One Sign Shows the Tragedy That Chicago Has Become for Children

One Sign Shows the Tragedy That Chicago Has Become for Children
Source: Reddit
Source: Reddit

Racial and class segregation has reached a fevered pitch in Chicago, so much so that residents in one majority-Latino and lower-income neighborhood have made an unlikely plea for help.

The sign outside local Kelvyn Park no longer reads as a welcoming symbol for area residents, as it was intended. Now, the park's sign reads: "Wanted: White people to play so the city will take care of this park."

It's a heartbreaking inscription, demonstrating a desperate plea for city officials to focus much needed resources and care toward an otherwise vital, yet government-neglected community resource such as a city park. Sadly, this is a battle some residents don't feel they can win by doing as any other active citizens would, through writing or calling their elected or appointed officials. 

So they're calling on the only group they know will get their local park the attention it deserves: white Chicagoans.

Image Credit: Reddit

According to CBS Chicago, the first online mention of the posting came from Reddit, where one user shared a photo of the sign. It prompted a wave of commentary about the situation in the Hermosa neighborhood, at Kelvyn Park and the city of Chicago at large. The discussion has been mixed.



Some users even noted that whomever wrote the message might wish to rethink what they're asking for.



The situation requires some context. Hermosa neighbors the Logan Square neighborhood, which in recent years has been heavily impacted by rising rental costs, an increase in corporate and housing developments and an influx of whites pushing out minority residents. And unlike other large cities, such as New York or Los Angeles, Chicago has no form of rent control — prompting some residents to organize and fight against the hostile takeover based on analysis from the Chicago Reporter

But will white people coming to play at Kelvyn Park actually make the situation better?

If Chicago's worsening economic politics have any influence in the matter, probably not. That's especially since the city's beleaguered mayoral administration faces an uphill reelection battle in early 2015.

Currently, Chicago Mayor Rahm Emanuel's handling of the economy and gun violence issues has earned him a disappointing 29% support rate from likely voters in the early 2015 election, based on a poll conducted in May by the Chicago Sun-Times. Various reports have pinned the city's worsening economic situation on Emanuel, with some having dubbed him "Mayor 1%" because he allegedly favors corporate interests over community-sourced needs.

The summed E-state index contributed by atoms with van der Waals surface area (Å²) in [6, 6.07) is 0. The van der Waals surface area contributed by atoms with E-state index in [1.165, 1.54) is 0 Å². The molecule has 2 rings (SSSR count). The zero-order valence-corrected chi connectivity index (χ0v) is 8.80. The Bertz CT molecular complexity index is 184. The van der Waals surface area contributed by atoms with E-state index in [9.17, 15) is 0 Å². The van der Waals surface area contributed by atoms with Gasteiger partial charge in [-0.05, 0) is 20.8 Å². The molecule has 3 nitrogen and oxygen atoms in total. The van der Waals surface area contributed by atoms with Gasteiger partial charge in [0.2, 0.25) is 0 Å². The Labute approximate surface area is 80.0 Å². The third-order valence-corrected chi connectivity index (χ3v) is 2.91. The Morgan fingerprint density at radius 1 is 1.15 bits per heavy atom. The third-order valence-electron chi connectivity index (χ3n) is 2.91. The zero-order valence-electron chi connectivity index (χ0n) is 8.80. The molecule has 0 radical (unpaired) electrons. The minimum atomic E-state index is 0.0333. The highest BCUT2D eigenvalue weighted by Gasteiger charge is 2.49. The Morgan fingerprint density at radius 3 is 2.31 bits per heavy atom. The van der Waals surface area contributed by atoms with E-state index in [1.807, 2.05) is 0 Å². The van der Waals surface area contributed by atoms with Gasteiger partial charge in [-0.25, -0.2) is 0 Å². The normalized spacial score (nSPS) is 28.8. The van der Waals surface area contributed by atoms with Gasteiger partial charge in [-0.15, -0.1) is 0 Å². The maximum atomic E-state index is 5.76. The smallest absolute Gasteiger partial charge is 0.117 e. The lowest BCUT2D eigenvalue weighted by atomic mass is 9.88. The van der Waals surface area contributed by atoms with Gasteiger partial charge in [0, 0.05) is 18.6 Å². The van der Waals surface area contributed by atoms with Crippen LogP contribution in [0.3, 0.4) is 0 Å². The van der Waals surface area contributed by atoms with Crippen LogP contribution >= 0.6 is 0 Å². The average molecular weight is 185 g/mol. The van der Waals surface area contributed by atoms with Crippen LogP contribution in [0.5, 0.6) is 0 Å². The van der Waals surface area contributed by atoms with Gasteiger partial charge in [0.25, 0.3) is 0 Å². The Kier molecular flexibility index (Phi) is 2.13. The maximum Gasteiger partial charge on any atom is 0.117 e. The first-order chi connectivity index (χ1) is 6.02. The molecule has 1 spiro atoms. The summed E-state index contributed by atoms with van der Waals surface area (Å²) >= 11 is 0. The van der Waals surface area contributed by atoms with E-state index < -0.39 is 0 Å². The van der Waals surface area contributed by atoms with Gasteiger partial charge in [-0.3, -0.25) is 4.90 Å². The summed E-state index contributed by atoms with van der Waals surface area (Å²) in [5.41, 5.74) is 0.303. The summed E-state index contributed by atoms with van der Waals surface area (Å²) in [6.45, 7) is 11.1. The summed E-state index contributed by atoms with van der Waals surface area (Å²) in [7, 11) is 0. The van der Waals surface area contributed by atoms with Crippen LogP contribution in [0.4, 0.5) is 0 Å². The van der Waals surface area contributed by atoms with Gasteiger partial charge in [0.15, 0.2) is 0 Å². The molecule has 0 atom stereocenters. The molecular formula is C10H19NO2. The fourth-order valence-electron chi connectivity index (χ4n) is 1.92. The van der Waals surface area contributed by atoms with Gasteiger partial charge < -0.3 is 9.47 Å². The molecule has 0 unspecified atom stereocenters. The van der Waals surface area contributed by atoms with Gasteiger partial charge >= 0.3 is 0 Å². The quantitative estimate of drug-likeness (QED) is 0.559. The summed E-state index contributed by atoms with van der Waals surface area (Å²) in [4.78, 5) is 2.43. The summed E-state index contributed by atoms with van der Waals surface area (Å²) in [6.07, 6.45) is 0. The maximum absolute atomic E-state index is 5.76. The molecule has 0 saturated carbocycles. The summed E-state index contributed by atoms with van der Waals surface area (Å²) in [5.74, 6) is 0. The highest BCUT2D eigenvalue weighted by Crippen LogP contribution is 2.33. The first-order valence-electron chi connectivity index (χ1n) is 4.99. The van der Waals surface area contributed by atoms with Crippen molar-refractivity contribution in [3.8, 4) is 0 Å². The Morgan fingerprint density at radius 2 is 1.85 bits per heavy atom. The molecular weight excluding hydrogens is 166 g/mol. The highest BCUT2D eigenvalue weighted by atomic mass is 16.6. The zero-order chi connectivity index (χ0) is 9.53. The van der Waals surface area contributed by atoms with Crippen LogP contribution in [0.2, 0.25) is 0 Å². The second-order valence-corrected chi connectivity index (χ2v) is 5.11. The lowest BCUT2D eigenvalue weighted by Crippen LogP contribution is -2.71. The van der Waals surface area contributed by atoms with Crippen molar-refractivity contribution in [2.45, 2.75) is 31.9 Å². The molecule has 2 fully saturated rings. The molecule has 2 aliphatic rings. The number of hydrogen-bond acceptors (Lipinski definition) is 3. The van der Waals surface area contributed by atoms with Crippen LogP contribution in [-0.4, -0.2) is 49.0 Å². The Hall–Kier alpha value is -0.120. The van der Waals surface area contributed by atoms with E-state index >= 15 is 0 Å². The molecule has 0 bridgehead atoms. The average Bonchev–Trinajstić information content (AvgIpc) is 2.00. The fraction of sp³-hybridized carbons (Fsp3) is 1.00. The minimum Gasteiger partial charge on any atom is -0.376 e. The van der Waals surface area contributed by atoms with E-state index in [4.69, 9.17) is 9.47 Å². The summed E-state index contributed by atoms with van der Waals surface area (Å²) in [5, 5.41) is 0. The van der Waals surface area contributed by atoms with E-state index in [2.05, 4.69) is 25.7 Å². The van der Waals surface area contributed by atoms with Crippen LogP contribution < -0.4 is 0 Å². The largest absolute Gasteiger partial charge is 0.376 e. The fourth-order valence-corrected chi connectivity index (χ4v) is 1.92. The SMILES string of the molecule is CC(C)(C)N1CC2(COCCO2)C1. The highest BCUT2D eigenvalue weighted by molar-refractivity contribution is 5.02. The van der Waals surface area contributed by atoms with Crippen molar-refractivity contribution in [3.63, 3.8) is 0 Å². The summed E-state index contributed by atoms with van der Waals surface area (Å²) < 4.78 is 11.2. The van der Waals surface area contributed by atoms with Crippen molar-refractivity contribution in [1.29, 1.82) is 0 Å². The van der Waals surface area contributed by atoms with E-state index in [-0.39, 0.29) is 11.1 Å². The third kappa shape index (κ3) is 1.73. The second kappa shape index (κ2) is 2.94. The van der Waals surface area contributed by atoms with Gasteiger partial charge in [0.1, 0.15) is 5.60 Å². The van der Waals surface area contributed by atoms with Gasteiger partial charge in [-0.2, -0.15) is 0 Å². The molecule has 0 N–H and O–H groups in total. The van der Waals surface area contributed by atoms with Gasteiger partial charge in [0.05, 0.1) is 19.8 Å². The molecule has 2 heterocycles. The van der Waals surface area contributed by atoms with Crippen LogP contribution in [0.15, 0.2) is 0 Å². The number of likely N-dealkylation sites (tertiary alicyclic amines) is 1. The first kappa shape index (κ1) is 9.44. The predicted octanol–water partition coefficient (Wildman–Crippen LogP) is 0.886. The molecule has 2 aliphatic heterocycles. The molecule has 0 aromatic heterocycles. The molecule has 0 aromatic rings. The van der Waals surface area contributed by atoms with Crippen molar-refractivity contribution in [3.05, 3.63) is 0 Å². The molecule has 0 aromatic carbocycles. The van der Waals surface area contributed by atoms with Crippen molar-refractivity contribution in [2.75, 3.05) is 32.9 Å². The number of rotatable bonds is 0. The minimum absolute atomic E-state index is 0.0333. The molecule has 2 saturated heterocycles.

That perception of the city's officials doesn't help matters at a time when roughly five dozen of the city's schools were shuttered, gentrification runs rampant in neighborhoods near Hermosa and the state's financial health remains so dismal that Illinois ranks number one for states where residents wish to flee.

It's not at all unreasonable for a poor, minority city-dweller to feel that someone's whiteness or residence in a majority-white neighborhood could mean their public accommodations are better maintained and easier to access. Whereas predominately white neighborhoods likely have enough of an influx of cash and property tax revenue to keep their public facilities in pristine conditions, the same can't be said for areas such as Kelvyn Park, where the people experience disparate conditions that no taxpaying city residents should ever have to endure. 

So unless Chicago officials step in and give Kelvyn Park a little TLC, it's probably unlikely that white kids playing hopscotch and hopping on the park's see-saws will help make the situation better anytime soon. Until then, a majority-Latino and lower-income neighborhood will just have to cope with subpar recreational conditions.

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Derrick Clifton

A reporter, news commentator and speaker on issues of identity, culture and social justice, Derrick is a graduate of Northwestern University. Web: derrickclifton.com

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